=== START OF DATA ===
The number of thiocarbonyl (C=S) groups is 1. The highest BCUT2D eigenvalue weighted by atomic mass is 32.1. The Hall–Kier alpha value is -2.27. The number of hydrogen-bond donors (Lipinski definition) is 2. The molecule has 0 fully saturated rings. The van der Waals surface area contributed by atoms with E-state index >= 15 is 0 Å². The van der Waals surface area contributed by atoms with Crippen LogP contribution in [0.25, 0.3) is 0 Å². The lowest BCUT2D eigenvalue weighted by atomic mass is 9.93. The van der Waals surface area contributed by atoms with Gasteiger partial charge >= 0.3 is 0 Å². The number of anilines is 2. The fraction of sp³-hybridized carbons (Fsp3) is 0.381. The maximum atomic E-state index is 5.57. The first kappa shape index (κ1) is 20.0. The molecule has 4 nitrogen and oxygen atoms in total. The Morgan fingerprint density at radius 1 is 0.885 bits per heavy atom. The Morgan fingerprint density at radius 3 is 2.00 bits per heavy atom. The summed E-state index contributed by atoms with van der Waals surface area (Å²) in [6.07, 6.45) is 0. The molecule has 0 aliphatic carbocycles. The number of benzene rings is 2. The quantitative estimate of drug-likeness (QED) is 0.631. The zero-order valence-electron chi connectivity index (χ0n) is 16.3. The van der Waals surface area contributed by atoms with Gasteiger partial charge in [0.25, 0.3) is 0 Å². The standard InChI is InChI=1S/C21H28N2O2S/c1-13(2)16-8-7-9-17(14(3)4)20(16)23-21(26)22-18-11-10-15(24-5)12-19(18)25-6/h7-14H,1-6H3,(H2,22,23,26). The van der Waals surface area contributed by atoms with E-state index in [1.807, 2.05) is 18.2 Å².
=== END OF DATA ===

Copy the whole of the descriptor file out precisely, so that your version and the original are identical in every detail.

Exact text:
The number of thiocarbonyl (C=S) groups is 1. The highest BCUT2D eigenvalue weighted by atomic mass is 32.1. The Hall–Kier alpha value is -2.27. The number of hydrogen-bond donors (Lipinski definition) is 2. The molecule has 0 fully saturated rings. The van der Waals surface area contributed by atoms with E-state index >= 15 is 0 Å². The van der Waals surface area contributed by atoms with Crippen LogP contribution in [0.25, 0.3) is 0 Å². The lowest BCUT2D eigenvalue weighted by atomic mass is 9.93. The van der Waals surface area contributed by atoms with Gasteiger partial charge >= 0.3 is 0 Å². The number of anilines is 2. The fraction of sp³-hybridized carbons (Fsp3) is 0.381. The maximum atomic E-state index is 5.57. The first kappa shape index (κ1) is 20.0. The molecule has 4 nitrogen and oxygen atoms in total. The Morgan fingerprint density at radius 1 is 0.885 bits per heavy atom. The Morgan fingerprint density at radius 3 is 2.00 bits per heavy atom. The summed E-state index contributed by atoms with van der Waals surface area (Å²) in [6.07, 6.45) is 0. The molecule has 0 aliphatic carbocycles. The number of benzene rings is 2. The quantitative estimate of drug-likeness (QED) is 0.631. The zero-order valence-electron chi connectivity index (χ0n) is 16.3. The van der Waals surface area contributed by atoms with Gasteiger partial charge in [0.25, 0.3) is 0 Å². The standard InChI is InChI=1S/C21H28N2O2S/c1-13(2)16-8-7-9-17(14(3)4)20(16)23-21(26)22-18-11-10-15(24-5)12-19(18)25-6/h7-14H,1-6H3,(H2,22,23,26). The van der Waals surface area contributed by atoms with E-state index in [1.807, 2.05) is 18.2 Å².